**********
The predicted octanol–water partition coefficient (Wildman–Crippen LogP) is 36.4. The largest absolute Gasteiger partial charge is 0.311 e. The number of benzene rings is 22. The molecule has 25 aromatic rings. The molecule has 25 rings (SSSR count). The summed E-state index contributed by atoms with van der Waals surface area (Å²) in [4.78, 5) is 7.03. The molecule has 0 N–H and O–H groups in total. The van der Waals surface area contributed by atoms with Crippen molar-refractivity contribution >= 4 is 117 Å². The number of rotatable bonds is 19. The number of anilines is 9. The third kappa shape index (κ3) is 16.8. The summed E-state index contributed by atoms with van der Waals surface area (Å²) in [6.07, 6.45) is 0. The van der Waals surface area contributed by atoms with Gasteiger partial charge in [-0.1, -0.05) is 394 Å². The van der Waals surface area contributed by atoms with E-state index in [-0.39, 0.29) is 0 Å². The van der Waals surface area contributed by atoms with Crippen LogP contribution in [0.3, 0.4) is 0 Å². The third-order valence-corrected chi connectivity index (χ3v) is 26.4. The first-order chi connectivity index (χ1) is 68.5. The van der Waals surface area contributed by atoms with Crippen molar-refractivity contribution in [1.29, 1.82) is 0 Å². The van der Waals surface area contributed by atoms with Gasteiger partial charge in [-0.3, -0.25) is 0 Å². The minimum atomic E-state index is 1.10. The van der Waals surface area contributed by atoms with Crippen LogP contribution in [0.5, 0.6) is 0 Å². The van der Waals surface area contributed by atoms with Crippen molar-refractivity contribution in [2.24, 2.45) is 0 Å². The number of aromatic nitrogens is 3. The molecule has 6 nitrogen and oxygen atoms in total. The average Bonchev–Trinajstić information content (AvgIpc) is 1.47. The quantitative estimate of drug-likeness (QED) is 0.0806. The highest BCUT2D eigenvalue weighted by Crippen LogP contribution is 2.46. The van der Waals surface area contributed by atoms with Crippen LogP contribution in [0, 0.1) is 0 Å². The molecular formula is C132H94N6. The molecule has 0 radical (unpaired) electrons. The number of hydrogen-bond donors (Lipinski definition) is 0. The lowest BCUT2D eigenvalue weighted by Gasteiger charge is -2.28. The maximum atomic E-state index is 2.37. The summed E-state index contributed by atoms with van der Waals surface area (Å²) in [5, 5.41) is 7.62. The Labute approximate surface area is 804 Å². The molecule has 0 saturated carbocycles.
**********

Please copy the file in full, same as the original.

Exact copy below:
The predicted octanol–water partition coefficient (Wildman–Crippen LogP) is 36.4. The largest absolute Gasteiger partial charge is 0.311 e. The number of benzene rings is 22. The molecule has 25 aromatic rings. The molecule has 25 rings (SSSR count). The summed E-state index contributed by atoms with van der Waals surface area (Å²) in [4.78, 5) is 7.03. The molecule has 0 N–H and O–H groups in total. The van der Waals surface area contributed by atoms with Crippen molar-refractivity contribution >= 4 is 117 Å². The number of rotatable bonds is 19. The number of anilines is 9. The third kappa shape index (κ3) is 16.8. The summed E-state index contributed by atoms with van der Waals surface area (Å²) in [6.07, 6.45) is 0. The van der Waals surface area contributed by atoms with Gasteiger partial charge in [-0.1, -0.05) is 394 Å². The van der Waals surface area contributed by atoms with E-state index in [-0.39, 0.29) is 0 Å². The van der Waals surface area contributed by atoms with Crippen LogP contribution in [0.3, 0.4) is 0 Å². The third-order valence-corrected chi connectivity index (χ3v) is 26.4. The first-order chi connectivity index (χ1) is 68.5. The van der Waals surface area contributed by atoms with Crippen molar-refractivity contribution in [1.29, 1.82) is 0 Å². The van der Waals surface area contributed by atoms with Gasteiger partial charge in [-0.3, -0.25) is 0 Å². The minimum atomic E-state index is 1.10. The van der Waals surface area contributed by atoms with Crippen LogP contribution in [0.5, 0.6) is 0 Å². The van der Waals surface area contributed by atoms with Crippen molar-refractivity contribution in [2.24, 2.45) is 0 Å². The number of aromatic nitrogens is 3. The molecule has 6 nitrogen and oxygen atoms in total. The average Bonchev–Trinajstić information content (AvgIpc) is 1.47. The quantitative estimate of drug-likeness (QED) is 0.0806. The highest BCUT2D eigenvalue weighted by Crippen LogP contribution is 2.46. The van der Waals surface area contributed by atoms with Crippen LogP contribution in [0, 0.1) is 0 Å². The molecular formula is C132H94N6. The molecule has 0 radical (unpaired) electrons. The number of hydrogen-bond donors (Lipinski definition) is 0. The lowest BCUT2D eigenvalue weighted by Gasteiger charge is -2.28. The maximum atomic E-state index is 2.37. The summed E-state index contributed by atoms with van der Waals surface area (Å²) in [5, 5.41) is 7.62. The Labute approximate surface area is 804 Å². The molecule has 0 saturated carbocycles.